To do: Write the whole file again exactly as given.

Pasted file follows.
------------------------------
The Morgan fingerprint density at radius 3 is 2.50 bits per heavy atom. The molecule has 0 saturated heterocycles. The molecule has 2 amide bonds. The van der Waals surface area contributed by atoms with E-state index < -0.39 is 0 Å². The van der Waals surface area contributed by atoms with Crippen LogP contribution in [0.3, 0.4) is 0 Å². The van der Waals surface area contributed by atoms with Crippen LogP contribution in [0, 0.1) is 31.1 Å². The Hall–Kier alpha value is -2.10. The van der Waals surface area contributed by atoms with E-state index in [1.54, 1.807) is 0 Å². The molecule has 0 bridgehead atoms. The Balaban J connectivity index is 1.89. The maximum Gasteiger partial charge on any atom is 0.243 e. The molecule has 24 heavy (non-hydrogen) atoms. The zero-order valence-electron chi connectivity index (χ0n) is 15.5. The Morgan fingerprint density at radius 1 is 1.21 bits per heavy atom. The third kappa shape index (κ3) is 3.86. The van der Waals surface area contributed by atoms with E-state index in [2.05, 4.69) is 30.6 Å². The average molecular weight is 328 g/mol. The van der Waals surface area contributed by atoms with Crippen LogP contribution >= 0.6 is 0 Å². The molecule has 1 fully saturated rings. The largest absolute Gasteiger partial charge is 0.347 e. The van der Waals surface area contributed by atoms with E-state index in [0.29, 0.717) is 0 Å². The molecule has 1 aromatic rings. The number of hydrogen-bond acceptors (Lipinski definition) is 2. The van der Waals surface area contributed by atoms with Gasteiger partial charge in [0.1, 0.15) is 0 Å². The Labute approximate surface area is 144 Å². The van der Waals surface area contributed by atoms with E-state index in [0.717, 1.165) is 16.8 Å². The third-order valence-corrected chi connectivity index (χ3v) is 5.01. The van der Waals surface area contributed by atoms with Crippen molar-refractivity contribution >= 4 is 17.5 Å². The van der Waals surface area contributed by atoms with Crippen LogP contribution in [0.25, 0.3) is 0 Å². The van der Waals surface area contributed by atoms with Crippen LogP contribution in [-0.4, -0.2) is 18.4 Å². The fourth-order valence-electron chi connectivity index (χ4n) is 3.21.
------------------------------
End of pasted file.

The Morgan fingerprint density at radius 3 is 2.50 bits per heavy atom. The molecule has 0 saturated heterocycles. The molecule has 2 amide bonds. The van der Waals surface area contributed by atoms with E-state index < -0.39 is 0 Å². The van der Waals surface area contributed by atoms with Crippen LogP contribution in [0.3, 0.4) is 0 Å². The van der Waals surface area contributed by atoms with Crippen LogP contribution in [0, 0.1) is 31.1 Å². The Hall–Kier alpha value is -2.10. The van der Waals surface area contributed by atoms with E-state index in [1.54, 1.807) is 0 Å². The molecule has 0 bridgehead atoms. The Balaban J connectivity index is 1.89. The maximum Gasteiger partial charge on any atom is 0.243 e. The molecule has 24 heavy (non-hydrogen) atoms. The zero-order valence-electron chi connectivity index (χ0n) is 15.5. The Morgan fingerprint density at radius 1 is 1.21 bits per heavy atom. The third kappa shape index (κ3) is 3.86. The van der Waals surface area contributed by atoms with E-state index in [2.05, 4.69) is 30.6 Å². The average molecular weight is 328 g/mol. The van der Waals surface area contributed by atoms with Crippen LogP contribution >= 0.6 is 0 Å². The molecule has 1 fully saturated rings. The largest absolute Gasteiger partial charge is 0.347 e. The van der Waals surface area contributed by atoms with E-state index in [0.29, 0.717) is 0 Å². The molecule has 1 aromatic rings. The number of hydrogen-bond acceptors (Lipinski definition) is 2. The van der Waals surface area contributed by atoms with Gasteiger partial charge in [0.1, 0.15) is 0 Å². The Labute approximate surface area is 144 Å². The van der Waals surface area contributed by atoms with E-state index in [0.717, 1.165) is 16.8 Å². The third-order valence-corrected chi connectivity index (χ3v) is 5.01. The van der Waals surface area contributed by atoms with Crippen molar-refractivity contribution >= 4 is 17.5 Å². The van der Waals surface area contributed by atoms with Crippen LogP contribution in [0.25, 0.3) is 0 Å². The van der Waals surface area contributed by atoms with Crippen LogP contribution in [-0.4, -0.2) is 18.4 Å². The fourth-order valence-electron chi connectivity index (χ4n) is 3.21.